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The Seamy Side of Welfare Society: Sweden Gripped by Gangland Violence

As the result of an unparalleled influx of migrants and a ham-fisted integration policy, Sweden has witnessed a rapid growth of so-called "no-go zones," which are essentially blighted areas with high unemployment where ethnically non-Swedish gangs reign supreme.

Red cottages, Fjärdlång, Stockholm (Sweden) - Sputnik International
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In 1990, there were only three officially acknowledged "exclusion areas" in Sweden, whereas a 2014 survey compiled by anti-immigrant researcher and economist Tino Sanandaji, himself of Kurdish origin, showed that the number of 'parallel societies' has risen steadily and reached no less than 186.

"The situation in Sweden shows what a naive and goody-goody immigration policy can lead to," Norway's immigration and integration minister Sylvi Listhaug said, commenting on last week's incident, when a Norwegian TV crew topped by an experienced war correspondent was forced to flee one of Stockholm's migrant-dominated suburbs after being assaulted by young thugs.

"I think everyone who saw the report from Sweden on the evening news was stunned by the situation in our neighboring country," Sylvi Listhaug told Norwegian national broadcaster NRK earlier this week.

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Renowned Norwegian journalist Anders Magnus had previous reporting experience across Africa and the Middle East but was nevertheless shocked at having been attacked in his neighboring country.

"It was scary to be in Sweden for this mission. <…> It's like a war zone. It was a very unpleasant day on the job," he told the tabloid Verdens Gang.

The incident, which was captured on video, reminded the public of this year's assault on an Australian TV crew in Stockholm, when journalists were yet again forced to retreat from the dangerous outskirts of the Swedish capital.

A refugee looks through a window at the arrival centre for refugees near the town on Kirkenes in northern Norway - Sputnik International
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This is not the first time Listhaug, who has been a stalwart advocate of a more strenuous immigration policy, used Sweden as a somber reminder of what an open door policy towards migration from countries outside the developed world can lead to.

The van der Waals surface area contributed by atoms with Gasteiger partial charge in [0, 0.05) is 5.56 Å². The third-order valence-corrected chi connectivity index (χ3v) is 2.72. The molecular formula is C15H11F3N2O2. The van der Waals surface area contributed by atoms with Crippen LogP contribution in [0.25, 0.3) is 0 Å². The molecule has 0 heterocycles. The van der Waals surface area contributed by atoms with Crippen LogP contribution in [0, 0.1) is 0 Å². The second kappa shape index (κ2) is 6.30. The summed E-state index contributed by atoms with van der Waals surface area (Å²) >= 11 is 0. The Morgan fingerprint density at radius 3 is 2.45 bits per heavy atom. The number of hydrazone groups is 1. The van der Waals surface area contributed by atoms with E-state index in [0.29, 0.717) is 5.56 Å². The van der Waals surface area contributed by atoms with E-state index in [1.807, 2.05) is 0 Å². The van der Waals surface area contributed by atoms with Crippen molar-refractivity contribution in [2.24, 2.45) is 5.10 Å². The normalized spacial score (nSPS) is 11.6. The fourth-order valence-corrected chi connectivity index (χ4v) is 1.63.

"Last year, over 160,000 asylum seekers came to Sweden. In Malmö, asylum seekers had to sleep on pieces of cardboard outdoors, in the biting winter cold. The whole system collapsed. Now, Sweden spends over 50 billion krona a year [6 billion dollars] to keep asylum seekers at bay. This exceeds the country's total defense outlay, and is more than what Swedes put into the police and the justice system," she wrote in a debate article in Dagbladet in April, trouncing Sweden's hamstrung integration policy.

Refugees sleep outside the entrance of the Swedish Migration Agency's arrival center for asylum seekers at Jagersro in Malmo, Sweden, November 20, 2015. - Sputnik International
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Meanwhile, even the Swedish police itself are forced to admit to being helpless to combat the lawlessness as areas where common law does not apply have been mushrooming around the capital city itself. Police inspector Lars Alvarsjö of the Stockholm police region told NRK that the authorities and community service workers are being given a harsh welcome in these areas, which are ruled by criminal gangs.

"We are often met by stone-throwing when we go out on patrol. The same happens with the rescue services such as firefighters or ambulances. They never go in without taking the police along, even if they are responding to an emergency," Alvarsjö said.

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Last, but not least, the numerous no-go zones threaten to tarnish Sweden's reputation for embracing gender equality, which it takes great pride in.

Nalin Pekgul, one of Sweden's most famous immigrants, a renowned women's rights activist and the first Muslim to be elected to the national legislature, resides in Tensta, a suburb of Stockholm which has fallen victim to ghettoization. According to her, in the evening, even parking attendants dare not impose fines, and women risk being harassed and spat upon. Today's Tensta is worse than Kurdistan was 50 years ago with respect to women's rights, she told NRK.

"The freedom my aunts had in Kurdistan in the 60s and 70s has become a pipe dream here in Sweden in 2016. They could dress as they pleased, whereas Tensta has an army of self-proclaimed "morality guardians" lurking around and spitting on girls going around in short skirts," Pekgul said.

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